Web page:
Everyday people go about their business in a poor, dusty little town somewhere in the Gaza Strip. There is the optimistic Abu Said (Ahmed Abu Sal’oum), who was once a police officer and now ekes out a living for his family as a cotton candy vendor.
His sons — Siad (Fadi el-Ghoul), arrested in a local sweep by the Israeli authorities, and jobless Said (Mahmoud Qadah) — are cynical about the peace talks and humiliated over their lost land. Anxious mothers like Oum Said (Hiyam Abbas) urge their sons to settle down with a family as a way of giving them a life and maybe preempting their political unrest, while talented young girls like Sabah (Nawal Zaquot) dream of what the future holds for them. Old women long for their children who have emigrated to Jordan, Syria and Canada.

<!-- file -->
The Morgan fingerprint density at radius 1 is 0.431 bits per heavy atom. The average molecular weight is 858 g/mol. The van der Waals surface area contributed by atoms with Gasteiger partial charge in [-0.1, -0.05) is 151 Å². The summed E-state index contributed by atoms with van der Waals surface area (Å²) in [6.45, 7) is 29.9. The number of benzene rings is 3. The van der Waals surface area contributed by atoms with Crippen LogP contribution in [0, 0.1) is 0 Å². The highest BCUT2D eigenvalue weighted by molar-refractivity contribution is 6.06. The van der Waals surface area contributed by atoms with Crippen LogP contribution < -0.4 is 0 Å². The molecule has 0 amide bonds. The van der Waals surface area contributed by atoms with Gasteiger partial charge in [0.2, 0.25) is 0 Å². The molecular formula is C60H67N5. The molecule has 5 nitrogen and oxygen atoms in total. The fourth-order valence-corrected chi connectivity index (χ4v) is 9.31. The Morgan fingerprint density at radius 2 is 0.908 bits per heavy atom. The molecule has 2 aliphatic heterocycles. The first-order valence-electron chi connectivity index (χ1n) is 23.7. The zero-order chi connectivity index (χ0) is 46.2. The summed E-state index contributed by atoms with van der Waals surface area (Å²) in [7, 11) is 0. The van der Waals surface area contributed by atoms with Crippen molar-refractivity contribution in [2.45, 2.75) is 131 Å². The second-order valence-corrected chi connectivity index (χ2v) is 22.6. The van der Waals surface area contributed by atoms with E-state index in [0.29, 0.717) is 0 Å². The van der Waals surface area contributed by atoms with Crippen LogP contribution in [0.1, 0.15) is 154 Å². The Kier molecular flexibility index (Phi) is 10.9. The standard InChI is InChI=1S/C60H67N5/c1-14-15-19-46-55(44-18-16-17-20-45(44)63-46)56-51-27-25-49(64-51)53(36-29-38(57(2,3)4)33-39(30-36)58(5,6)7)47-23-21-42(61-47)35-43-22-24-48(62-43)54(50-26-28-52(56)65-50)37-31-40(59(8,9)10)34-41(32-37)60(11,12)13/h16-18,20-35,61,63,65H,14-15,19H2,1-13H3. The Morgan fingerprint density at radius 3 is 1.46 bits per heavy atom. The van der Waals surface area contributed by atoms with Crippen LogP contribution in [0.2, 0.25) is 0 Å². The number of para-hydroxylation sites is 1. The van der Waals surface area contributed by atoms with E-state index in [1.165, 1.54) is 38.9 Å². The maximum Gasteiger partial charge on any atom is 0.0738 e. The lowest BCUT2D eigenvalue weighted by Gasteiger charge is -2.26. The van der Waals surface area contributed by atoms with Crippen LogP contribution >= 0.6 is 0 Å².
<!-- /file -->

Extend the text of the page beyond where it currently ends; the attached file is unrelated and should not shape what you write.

The one unusual character is the crazed Haifa (Mohammad Bakri), nicknamed for the birthplace he loves, now an Israeli city. Leading Palestinian actor Bakri creates a warmly human soul whose aching, unfulfilled longing is a symbol for all of Palestine.
The signing of the peace agreement, watched on an old TV set, causes great excitement: A joyful parade springs up, with dancing and singing through the streets. Abu Said is recalled to his job on the police force, but it is too late — he has been paralyzed in an accident.
Co-produced by Palestine, Holland, Germany and France, film boasts good tech work. Edwin Verstegen’s camera plays up the bright colors of stores and clothes against the village’s beautifully austere bleached sand walls. Local music by Said Morad-Sabrin creates a pleasant atmosphere.